I felt that, but I didn't always see it in the movies I watched. Disney sidekicks and best friends didn't typically take the time to ask themselves what they really want and need from the main character, or how their identity serves their ambition. Usually they were animals or sentient furniture.

But Top Gun didn't hold back that lesson. Goose sat in the literal back seat and paid the ultimate price. No matter how many times I watched, Goose always died for Maverick's arrogance. What was Goose's crime? Goose was the ultimate best friend: loyal and sensitive when Maverick needed a family, supportive and wise on the battlefield; he lifted Maverick up when others put him down. Surely there was a better fate in store for Goose? I started to worry there wasn't for me.

No matter how many times I watched, Goose always died for Maverick's arrogance

As a little girl I began to see myself there: sacrificed on the altar of manhood. And I realized I didn't want to be Goose. I had to try harder, I reasoned, to earn my own wingman. What sets Maverick apart from Goose? His assertion that he ought to be set apart in the first place.

To that end, Maverick is interesting because his confidence is a big fat lie. Here is a young man who desperately wants to escape his sullied family name and constantly seeks to prove himself. He hides this very sensitive shoulder chip with a reputation for danger, bravado, and risk.

Maverick, I realized in my small and questioning state, is still somehow more of a man than Goose because he demonstrates it outwardly, even at others' expense. To a point of excess, he plays the part of the alpha in order to achieve that standing. Pete Mitchell, hurting and emotional, is a totally different animal without that facade. He's a maverick only insofar as he says so.

The smaller me was confused as to what I was supposed to do with this information. If power and gender performance are games, what's to keep anyone from being exactly who they want to be, and the best version of it? The only difference between an alpha like Mav and a beta like Goose was, apparently, a high degree of theatrics. Maverick walked into his classroom and slouched in the front row with his legs spread as wide as his ego, scanning the room for threats and asserting his confidence. He makes a show of his identity from the first possible moment, the impulsive one with the skills to back it up.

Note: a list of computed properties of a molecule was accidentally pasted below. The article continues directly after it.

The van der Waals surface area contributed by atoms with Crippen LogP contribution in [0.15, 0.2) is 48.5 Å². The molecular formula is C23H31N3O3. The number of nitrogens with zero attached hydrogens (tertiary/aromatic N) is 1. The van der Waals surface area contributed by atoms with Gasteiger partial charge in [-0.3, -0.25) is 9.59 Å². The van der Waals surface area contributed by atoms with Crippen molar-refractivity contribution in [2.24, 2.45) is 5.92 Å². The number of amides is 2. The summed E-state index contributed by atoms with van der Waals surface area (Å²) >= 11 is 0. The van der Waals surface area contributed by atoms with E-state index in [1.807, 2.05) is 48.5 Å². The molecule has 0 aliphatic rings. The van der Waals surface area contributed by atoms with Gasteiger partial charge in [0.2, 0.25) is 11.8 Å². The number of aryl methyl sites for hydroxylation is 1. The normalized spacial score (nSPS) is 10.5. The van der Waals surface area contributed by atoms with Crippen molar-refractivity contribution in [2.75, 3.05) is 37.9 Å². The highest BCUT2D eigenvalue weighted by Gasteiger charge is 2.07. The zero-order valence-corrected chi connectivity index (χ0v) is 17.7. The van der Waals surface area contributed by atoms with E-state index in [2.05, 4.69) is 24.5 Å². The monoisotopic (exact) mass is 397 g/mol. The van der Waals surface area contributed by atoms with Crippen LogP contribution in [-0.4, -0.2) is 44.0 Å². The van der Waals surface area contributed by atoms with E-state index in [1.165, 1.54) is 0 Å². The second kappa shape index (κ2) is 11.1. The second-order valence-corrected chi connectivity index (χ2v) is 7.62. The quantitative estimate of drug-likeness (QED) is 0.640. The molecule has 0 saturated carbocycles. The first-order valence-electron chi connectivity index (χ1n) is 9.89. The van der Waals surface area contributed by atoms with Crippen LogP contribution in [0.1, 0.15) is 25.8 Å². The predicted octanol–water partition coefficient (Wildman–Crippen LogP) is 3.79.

At the bar, a room full of rivals and threats (or classmates and possible friends, as a normal human might observe), he pulls the loudest and most public display of peacocking with Goose that he can, leading a sing-along to "You've Lost That Loving Feeling" right to Charlie's face, met with a resounding cheer and many slaps on the back. Even when told explicitly otherwise, he showboats on missions, because that's what a maverick would do.

As Iceman points out, he works alone, even with others, and that makes him dangerous. Pete Mitchell is clearly hurt by this idea, but he wears the identity of Maverick like a security blanket. Underneath, he's confused and hurting all the time. When alone, or with Charlie in a vulnerable state, he is quiet and thoughtful and admits his baggage is weighing him down. But it's Maverick, not Pete, that he feels can be the best of the best. Maverick has the confidence to survive at Top Gun, and it's Maverick he wears in order to achieve his ambitions.

So when I most needed the security of a confident identity in high school years later, I turned back to Top Gun. I looked at Maverick's successful mask and saw an opportunity there. If I asserted myself strongly enough, I could seize a bit of control over the social circles that made me the most anxious.

I didn't go for Maverick's masculine act, specifically, because I wasn't trying to subvert any expectations so obviously. I wasn't that revolutionary; I just wanted to survive. Instead, I went the other direction, into hardcore traditional femme, and became the most Maverick-esque alpha mom character I could possibly imagine. I drove the car, I straightened the ties, I baked the cookies, I listened to the Eagles.

That identity game worked great for me. If I had a Top Gun call sign in high school, it would have been Kanga, because I practically carried my squad around in my pouch.

The Maverick School of Overblown Gender Performance kept me very safe in the target-rich environment of dramatic teenagers. I didn't have enemies, I didn't have love interests, and I pretended so hard that even I believed, for a while, that I was confident in my identity. This was not the case, as anyone who hasn't blacked out the high school experience can tell you, but it worked the magic it needed to.

Most importantly, I realized how much I resented that gender profile. I didn't feel at home in that costume. At the end of the day it didn't make me happy, and I recognized that the security of that power didn't do anything for me if the identity wasn't mine.

The idea behind Maverick's performance was right: I could achieve it if I could fake my way through it. But I lost myself, and looking back I should have predicted that, knowing how Maverick's hypermasculine performance crumbled when he finally faced his baggage of loss and grief. I dropped the hyperfemme act. It wasn't me, just as Maverick wasn't Pete.

My Top Gun adaptation of Much Ado About Nothing